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Table of Contents    
Year : 2016  |  Volume : 64  |  Issue : 5  |  Page : 1106-1108

Prescription writing: Time to revisit!

Assistant Professor, Department of Pharmacology, Maulana Azad Medical College, New Delhi, India

Date of Web Publication12-Sep-2016

Correspondence Address:
Bhupinder S Kalra
Assistant Professor, Department of Pharmacology, Maulana Azad Medical College, New Delhi
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Source of Support: None, Conflict of Interest: None

DOI: 10.4103/0028-3886.190248

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How to cite this article:
Kalra BS. Prescription writing: Time to revisit!. Neurol India 2016;64:1106-8

How to cite this URL:
Kalra BS. Prescription writing: Time to revisit!. Neurol India [serial online] 2016 [cited 2020 Jun 6];64:1106-8. Available from:


The skills achieved by medical students with regard to patient examination and therapeutics are learned from immediate seniors or faculty members. The art of writing a prescription is usually imbibed by medical students during their tenure in Pharmacology (MBBS/BDS). It has been observed that undergraduates attain the skill of writing prescriptions in the second professional year (may be, out of fear of the examinations); however, the moment they move to clinics, de-learning ensues. Is it because of work pressure, patient overload, casual attitude, aping their seniors, lack of awareness, or, no fear of evaluation; the reason for this callousness needs to be deciphered.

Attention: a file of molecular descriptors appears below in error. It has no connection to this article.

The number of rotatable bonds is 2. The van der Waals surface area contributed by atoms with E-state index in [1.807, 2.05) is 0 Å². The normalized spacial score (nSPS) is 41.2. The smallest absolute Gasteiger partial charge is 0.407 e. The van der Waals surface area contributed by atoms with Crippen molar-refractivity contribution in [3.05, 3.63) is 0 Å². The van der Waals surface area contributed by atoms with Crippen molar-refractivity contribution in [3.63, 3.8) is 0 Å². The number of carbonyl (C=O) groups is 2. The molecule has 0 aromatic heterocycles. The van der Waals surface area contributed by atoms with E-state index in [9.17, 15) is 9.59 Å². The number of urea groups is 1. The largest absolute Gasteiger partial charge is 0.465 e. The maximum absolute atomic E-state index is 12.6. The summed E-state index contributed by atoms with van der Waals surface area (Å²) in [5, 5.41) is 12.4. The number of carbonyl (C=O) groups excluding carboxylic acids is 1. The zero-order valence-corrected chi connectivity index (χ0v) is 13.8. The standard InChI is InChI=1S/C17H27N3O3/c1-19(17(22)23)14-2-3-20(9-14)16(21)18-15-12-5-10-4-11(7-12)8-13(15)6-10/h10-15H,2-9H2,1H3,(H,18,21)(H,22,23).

A prescription is a written, or electronic order, from a practitioner or designated agent to a pharmacist for a particular medication for a specific patient. Prescription is a medicolegal document, hence utmost care is needed while writing a prescription. All components of a prescription should be complete. There is no global standard for the prescriptions and every country has its own regulations.[1]

The most important requirement is that a prescription should be legible and should indicate precisely what should be given. Although, till date, no standard format for prescription has been agreed upon or thought of, recently, the Medical Council of India has proposed a format for the prescription [Figure 1].[2] Medication errors due to an error in the act of writing (prescription errors) have resulted in morbidity and mortality.[3]
Figure 1: The prescription format proposed by the Medical Council of India for registered prescribers

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Elements of a prescription

Superscription (Prescriber's details)

Inscription (Name of drug, amount, duration and frequency)

Subscription (Direction to the Pharmacist; [Figure 2])
Figure 2: Description of the parts of prescription. Adopted from Goodman and Gilman's, The Pharmacological Basis of Therapeutics, 12th ed. McGraw Hill Publication

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Signa (Instruction to patient)

Signature of prescriber.

Common prescribing errors

Wrong/Inappropriate drug (e.g., drugs that sound similar)